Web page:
RealTime IT News

Pentium 4 Hits the Road

Intel has a vision of the future. And what it sees is its Pentium chips being used in more laptop computers.

Not too bad in the prognostication department considering the Santa Clara, Calif.-based company Tuesday took the wraps off three new Mobile Intel Pentium 4 Processor-Ms.

Available at speeds of 1.8, 1.5 and 1.4 GHz (priced at $637, $268, and $198 respectively), the company is counting on the processors to help to usher in more than 30 new laptops, from full-size to sleek thin-and-light models for both consumers and business users. Intel said the systems would be available from leading PC makers at prices starting at $1,300.

The "M" signifies that the processor has been designed for use in laptops and includes advanced performance and power management features especially suited for the mobile computer user. The P4-M includes support for the Enhanced Intel SpeedStep technology, which helps extend battery life and multitasking.

And here's another prediction for you. The No. 1 chipmaker said notebooks should represent 30 percent of the overall PC market by 2004. Intel's own survey of computer usage found that laptop users love to take them out for a spin every once in a while.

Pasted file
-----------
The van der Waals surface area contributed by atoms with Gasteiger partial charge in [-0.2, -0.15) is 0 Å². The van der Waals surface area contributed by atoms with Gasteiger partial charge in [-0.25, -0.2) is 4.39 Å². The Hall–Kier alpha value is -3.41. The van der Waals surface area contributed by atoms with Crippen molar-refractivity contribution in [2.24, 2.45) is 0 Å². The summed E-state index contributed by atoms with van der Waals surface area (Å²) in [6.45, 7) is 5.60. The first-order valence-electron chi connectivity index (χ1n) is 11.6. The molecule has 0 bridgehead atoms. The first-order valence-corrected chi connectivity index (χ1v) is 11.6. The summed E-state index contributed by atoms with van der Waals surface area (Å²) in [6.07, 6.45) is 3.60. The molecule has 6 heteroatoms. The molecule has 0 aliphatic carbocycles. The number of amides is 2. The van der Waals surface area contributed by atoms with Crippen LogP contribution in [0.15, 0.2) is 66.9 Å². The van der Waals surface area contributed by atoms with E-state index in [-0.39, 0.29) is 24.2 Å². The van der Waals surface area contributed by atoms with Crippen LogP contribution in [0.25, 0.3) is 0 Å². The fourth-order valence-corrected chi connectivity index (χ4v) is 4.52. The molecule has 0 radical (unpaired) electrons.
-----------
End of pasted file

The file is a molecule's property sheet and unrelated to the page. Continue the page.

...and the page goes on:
"It's not just a laptop, it's a lifestyle," said Intel Sales and Marketing Group vice president and director of Consumer Marketing Ann Lewnes. "Intel mobile processor-based laptops provide consumers with more choices to fit their lifestyles, along with the freedom and flexibility to do what they want, where they want, when they want."

Several of the laptops using the Mobile Intel Pentium 4 Processor-M will include built-in wireless capabilities such as 802.11b and Bluetooth radios. Intel said as wireless features become common in laptops, consumers will experience a new level of mobility. Many airports, hotels and coffee shops have created "hot spots" where these laptops can be connected to the Internet wirelessly.

The chip making giant has recently spent a lot of time on the launch pad. The company Tuesday made its new 2.4 gigahertz (GHz) Xeon processor available.

In the last three months, Intel has shown off its first mobile Pentium 4 processors and the first Xeon processors based on its NetBurst microarchitecture as well as introducing several products based on Intel's new XScale core for cell phones, PDAs and network processing.